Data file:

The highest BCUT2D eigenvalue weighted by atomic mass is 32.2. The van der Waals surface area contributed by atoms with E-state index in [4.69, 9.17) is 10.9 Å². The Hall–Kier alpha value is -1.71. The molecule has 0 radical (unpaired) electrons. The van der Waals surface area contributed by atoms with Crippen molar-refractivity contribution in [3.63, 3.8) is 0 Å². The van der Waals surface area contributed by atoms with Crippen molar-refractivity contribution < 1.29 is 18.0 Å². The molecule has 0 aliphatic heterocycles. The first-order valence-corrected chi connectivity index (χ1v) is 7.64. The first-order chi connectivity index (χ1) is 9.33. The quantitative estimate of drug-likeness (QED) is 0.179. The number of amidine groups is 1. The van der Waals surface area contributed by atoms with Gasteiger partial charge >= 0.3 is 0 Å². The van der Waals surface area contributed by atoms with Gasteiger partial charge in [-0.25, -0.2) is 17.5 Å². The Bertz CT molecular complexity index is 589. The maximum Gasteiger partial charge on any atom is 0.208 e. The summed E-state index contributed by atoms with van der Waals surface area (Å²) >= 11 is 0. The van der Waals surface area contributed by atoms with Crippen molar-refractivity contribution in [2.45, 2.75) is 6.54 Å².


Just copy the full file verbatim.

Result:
The highest BCUT2D eigenvalue weighted by atomic mass is 32.2. The van der Waals surface area contributed by atoms with E-state index in [4.69, 9.17) is 10.9 Å². The Hall–Kier alpha value is -1.71. The molecule has 0 radical (unpaired) electrons. The van der Waals surface area contributed by atoms with Crippen molar-refractivity contribution in [3.63, 3.8) is 0 Å². The van der Waals surface area contributed by atoms with Crippen molar-refractivity contribution < 1.29 is 18.0 Å². The molecule has 0 aliphatic heterocycles. The first-order valence-corrected chi connectivity index (χ1v) is 7.64. The first-order chi connectivity index (χ1) is 9.33. The quantitative estimate of drug-likeness (QED) is 0.179. The number of amidine groups is 1. The van der Waals surface area contributed by atoms with Gasteiger partial charge >= 0.3 is 0 Å². The van der Waals surface area contributed by atoms with Gasteiger partial charge in [-0.25, -0.2) is 17.5 Å². The Bertz CT molecular complexity index is 589. The maximum Gasteiger partial charge on any atom is 0.208 e. The summed E-state index contributed by atoms with van der Waals surface area (Å²) >= 11 is 0. The van der Waals surface area contributed by atoms with Crippen molar-refractivity contribution in [2.45, 2.75) is 6.54 Å².